Falling.

Falling.

A Chapter by Chrysanthemum

It rains, it rains,
they said.
What, what does it rain?
he asked
Blood, they cried.

When the news had come in, the Captain of the Guard did not know how to react. The runner was out of breath, panting at the door with colour staining steadily across his cheekbones, and all the Captain could do was stare, and blink, and remain speechless.
It was as if he were dreaming, his eyes unseeing, but in fact he was lost in the realm of shock unable to function even enough to imagine what horrors must be awaiting them. He spoke finally, as if from a distant place, and startled the runner that had been sent for his reply in the first place.
"Icaryns?" He asked the man, his voice a faint echo. "Abnormals? What is it!?"
The runner blanched, not expecting such an outburst or demand at the last, and swallowed the lump in his throat.
"We don't know, sir," he replied. His voice cracked.
The Captain glared at him, as though blaming him for the misfortunes plaguing him, and strode past the man. His boots scuffed the worn rug insistently as he strode, passing doors both closed and open leading into opulent rooms, or officer's corridors, or down to the jail, but he didn't deviate from the main corridor and the well-worn rug that marked the passage of many men before him.
He approached a set of double doors paneled in stained wood, opened them both with a loud bang, and approached the railing of the deck with a cautiousness he hadn't shown when he so carelessly dented the wood of the doors.
He beheld it, the rain, and the lightning that forked from the sky as though the unholy magics of the Great Demons was upon them. There was silence, though, when those arcs of blue and green faded out of his mind's eye, and the lack of thunder, and screaming, chilled him to the bone.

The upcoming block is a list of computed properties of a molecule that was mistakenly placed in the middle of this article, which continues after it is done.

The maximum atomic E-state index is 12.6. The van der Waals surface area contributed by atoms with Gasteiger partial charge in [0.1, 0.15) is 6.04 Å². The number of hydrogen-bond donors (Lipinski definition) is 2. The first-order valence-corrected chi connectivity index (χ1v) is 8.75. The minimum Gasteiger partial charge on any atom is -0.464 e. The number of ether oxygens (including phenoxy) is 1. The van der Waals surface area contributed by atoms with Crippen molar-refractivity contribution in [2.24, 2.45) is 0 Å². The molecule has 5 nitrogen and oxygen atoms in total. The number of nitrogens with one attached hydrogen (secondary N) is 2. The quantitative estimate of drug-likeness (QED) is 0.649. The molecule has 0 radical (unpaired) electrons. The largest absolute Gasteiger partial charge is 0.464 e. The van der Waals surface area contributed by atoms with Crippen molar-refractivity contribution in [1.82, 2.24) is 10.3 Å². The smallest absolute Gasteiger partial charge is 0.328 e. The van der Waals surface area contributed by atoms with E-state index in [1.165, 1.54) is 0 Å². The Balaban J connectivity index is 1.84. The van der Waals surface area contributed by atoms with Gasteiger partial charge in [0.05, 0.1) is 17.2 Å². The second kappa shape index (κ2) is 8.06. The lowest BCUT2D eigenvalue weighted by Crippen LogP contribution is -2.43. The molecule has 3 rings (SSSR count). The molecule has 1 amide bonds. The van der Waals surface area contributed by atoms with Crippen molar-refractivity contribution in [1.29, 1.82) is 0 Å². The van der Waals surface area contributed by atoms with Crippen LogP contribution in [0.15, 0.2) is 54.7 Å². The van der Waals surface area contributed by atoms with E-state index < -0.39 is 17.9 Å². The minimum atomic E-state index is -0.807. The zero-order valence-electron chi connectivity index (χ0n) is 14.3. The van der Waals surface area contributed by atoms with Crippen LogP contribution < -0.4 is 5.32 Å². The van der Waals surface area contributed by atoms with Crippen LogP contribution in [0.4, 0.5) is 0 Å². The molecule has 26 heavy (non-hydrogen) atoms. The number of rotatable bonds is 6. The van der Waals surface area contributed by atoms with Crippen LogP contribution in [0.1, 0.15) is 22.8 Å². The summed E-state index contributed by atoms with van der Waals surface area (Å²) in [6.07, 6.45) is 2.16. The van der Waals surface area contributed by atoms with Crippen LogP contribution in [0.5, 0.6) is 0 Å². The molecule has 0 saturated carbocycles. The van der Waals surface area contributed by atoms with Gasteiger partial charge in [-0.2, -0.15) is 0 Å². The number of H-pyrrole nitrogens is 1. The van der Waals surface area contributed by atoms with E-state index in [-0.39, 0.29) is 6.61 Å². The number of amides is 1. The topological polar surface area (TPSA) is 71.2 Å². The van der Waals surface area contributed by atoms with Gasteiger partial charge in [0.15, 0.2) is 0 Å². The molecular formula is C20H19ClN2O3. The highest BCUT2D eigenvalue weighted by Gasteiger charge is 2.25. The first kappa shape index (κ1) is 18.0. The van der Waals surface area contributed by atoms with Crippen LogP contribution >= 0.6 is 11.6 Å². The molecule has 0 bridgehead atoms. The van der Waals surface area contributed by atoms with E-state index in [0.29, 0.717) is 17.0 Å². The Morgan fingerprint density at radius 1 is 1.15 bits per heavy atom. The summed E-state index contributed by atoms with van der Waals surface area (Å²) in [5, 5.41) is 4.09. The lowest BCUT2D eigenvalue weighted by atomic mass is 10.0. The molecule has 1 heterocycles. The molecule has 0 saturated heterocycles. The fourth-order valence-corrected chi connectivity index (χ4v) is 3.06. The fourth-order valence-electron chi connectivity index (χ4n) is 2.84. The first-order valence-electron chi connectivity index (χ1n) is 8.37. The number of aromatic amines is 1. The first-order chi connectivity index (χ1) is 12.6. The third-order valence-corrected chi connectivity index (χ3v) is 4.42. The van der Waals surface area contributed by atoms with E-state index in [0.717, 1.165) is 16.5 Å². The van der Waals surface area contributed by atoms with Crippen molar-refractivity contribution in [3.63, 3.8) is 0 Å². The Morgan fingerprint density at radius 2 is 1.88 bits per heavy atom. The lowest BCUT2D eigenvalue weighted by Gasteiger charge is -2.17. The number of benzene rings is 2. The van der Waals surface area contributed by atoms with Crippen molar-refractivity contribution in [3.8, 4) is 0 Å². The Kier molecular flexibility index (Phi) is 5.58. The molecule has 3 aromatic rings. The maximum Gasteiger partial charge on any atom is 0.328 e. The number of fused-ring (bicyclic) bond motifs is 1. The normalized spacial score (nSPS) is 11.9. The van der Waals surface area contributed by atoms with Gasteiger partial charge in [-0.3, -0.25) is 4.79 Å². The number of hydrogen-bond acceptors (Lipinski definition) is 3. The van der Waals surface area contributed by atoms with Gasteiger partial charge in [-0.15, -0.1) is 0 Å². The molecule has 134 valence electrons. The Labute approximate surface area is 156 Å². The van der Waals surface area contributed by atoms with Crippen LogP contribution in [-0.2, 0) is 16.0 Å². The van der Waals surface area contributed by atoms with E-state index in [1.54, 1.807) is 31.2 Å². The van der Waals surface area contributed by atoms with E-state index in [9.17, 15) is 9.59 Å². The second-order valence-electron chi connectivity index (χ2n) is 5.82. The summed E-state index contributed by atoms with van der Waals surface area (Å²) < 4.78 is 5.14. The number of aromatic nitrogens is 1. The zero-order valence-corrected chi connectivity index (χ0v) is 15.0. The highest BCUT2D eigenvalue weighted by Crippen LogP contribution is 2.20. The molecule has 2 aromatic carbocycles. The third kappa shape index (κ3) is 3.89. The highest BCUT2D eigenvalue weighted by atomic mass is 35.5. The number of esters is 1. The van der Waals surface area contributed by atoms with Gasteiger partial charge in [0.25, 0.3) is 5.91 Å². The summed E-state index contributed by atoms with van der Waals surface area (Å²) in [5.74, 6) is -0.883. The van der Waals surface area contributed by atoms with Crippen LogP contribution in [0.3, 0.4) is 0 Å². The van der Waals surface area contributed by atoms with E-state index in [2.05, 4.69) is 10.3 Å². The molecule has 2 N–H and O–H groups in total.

"Master Diril," he shouted to a man about two metres down the deck. His voice sounded muted, even to him, but he spoke nonetheless. The officer there turned towards him, but the expression of confusion on his face told the Captain that he hadn't understood his words.
The Captain grunted with frustration and unsheathed his sword, gripping the hilt tightly, and approached the officer. The man paled as the runner had before him but held still.
The Captain didn't make it to the officer, and the officer never managed to see what had happened to him, for as he blinked his eyes and belatedly began to step back, sound returned and as it did, the two of them heard all the screaming and all the thunder they could ever want to hear and disappeared under a flurry of tawny feathers and scarlet rain.

***

The bells tolled until the very end, and the people screamed their voices hoarse as the storm beat down on their city, on their whole world, relentless in its drive to suck the hope and life out of everyone who suffered it. When the buildings began to crumble as though some magic unknown was chewing through the brick and mortar and wood and nails holding them up, final despair was given, and received.
The night descended upon the city with a suddenness that chewed through whatever last dregs of hope the inhabitants of the fairest Ocaloyan city had withheld. It was in that darkness that their assailants, unseen and unknown, came down in full and pulled the people from their crumbled homes and fallen churches. Shrill cries in the night, a nightmare of feathers and blood and hissing birds was all the people knew.
And then they were gone, too.
Dawn returned, illuminating the story of Odelas' fall mutely.


© 2013 Chrysanthemum


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Added on May 14, 2013
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Author

Chrysanthemum
Chrysanthemum

Regina, Saskatchewan, Canada



About
A Canadian author from Saskatchewan, Chrysanthemum is relearning the ropes in writing and is returning to the scene. She takes requests for stories and accepts compliments, and any sort of criticism a.. more..

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